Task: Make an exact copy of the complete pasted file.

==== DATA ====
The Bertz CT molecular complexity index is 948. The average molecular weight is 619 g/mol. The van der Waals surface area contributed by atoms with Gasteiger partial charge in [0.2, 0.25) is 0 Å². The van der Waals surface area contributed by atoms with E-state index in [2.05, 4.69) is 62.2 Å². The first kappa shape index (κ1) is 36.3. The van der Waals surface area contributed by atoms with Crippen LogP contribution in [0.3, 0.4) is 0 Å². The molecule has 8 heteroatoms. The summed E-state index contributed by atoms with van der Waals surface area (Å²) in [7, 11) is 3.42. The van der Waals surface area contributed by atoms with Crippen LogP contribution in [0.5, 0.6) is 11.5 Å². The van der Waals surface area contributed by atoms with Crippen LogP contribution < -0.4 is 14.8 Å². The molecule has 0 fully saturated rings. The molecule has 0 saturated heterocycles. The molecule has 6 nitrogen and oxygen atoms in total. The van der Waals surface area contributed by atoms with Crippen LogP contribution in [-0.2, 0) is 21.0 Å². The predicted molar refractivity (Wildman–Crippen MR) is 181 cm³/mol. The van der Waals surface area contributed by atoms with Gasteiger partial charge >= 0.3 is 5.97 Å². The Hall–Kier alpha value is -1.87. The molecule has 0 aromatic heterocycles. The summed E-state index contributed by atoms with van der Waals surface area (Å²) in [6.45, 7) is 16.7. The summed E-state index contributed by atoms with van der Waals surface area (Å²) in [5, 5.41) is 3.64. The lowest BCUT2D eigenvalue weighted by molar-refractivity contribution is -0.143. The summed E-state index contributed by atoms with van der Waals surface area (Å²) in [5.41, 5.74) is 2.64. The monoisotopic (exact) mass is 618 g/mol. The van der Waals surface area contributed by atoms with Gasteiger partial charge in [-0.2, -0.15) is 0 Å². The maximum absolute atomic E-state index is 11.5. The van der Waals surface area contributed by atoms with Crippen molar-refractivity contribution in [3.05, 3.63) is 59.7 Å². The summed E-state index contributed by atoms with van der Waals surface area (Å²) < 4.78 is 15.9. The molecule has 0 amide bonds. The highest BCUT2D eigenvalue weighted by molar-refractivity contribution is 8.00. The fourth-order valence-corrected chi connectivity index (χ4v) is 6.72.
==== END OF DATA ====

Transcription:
The Bertz CT molecular complexity index is 948. The average molecular weight is 619 g/mol. The van der Waals surface area contributed by atoms with Gasteiger partial charge in [0.2, 0.25) is 0 Å². The van der Waals surface area contributed by atoms with E-state index in [2.05, 4.69) is 62.2 Å². The first kappa shape index (κ1) is 36.3. The van der Waals surface area contributed by atoms with Crippen LogP contribution in [0.3, 0.4) is 0 Å². The molecule has 8 heteroatoms. The summed E-state index contributed by atoms with van der Waals surface area (Å²) in [7, 11) is 3.42. The van der Waals surface area contributed by atoms with Crippen LogP contribution in [0.5, 0.6) is 11.5 Å². The van der Waals surface area contributed by atoms with Crippen LogP contribution < -0.4 is 14.8 Å². The molecule has 0 fully saturated rings. The molecule has 0 saturated heterocycles. The molecule has 6 nitrogen and oxygen atoms in total. The van der Waals surface area contributed by atoms with Crippen LogP contribution in [-0.2, 0) is 21.0 Å². The predicted molar refractivity (Wildman–Crippen MR) is 181 cm³/mol. The van der Waals surface area contributed by atoms with Gasteiger partial charge >= 0.3 is 5.97 Å². The Hall–Kier alpha value is -1.87. The molecule has 0 aromatic heterocycles. The summed E-state index contributed by atoms with van der Waals surface area (Å²) in [6.45, 7) is 16.7. The summed E-state index contributed by atoms with van der Waals surface area (Å²) in [5, 5.41) is 3.64. The lowest BCUT2D eigenvalue weighted by molar-refractivity contribution is -0.143. The summed E-state index contributed by atoms with van der Waals surface area (Å²) in [5.41, 5.74) is 2.64. The monoisotopic (exact) mass is 618 g/mol. The van der Waals surface area contributed by atoms with Gasteiger partial charge in [-0.2, -0.15) is 0 Å². The maximum absolute atomic E-state index is 11.5. The van der Waals surface area contributed by atoms with Crippen molar-refractivity contribution in [3.05, 3.63) is 59.7 Å². The summed E-state index contributed by atoms with van der Waals surface area (Å²) < 4.78 is 15.9. The molecule has 0 amide bonds. The highest BCUT2D eigenvalue weighted by molar-refractivity contribution is 8.00. The fourth-order valence-corrected chi connectivity index (χ4v) is 6.72.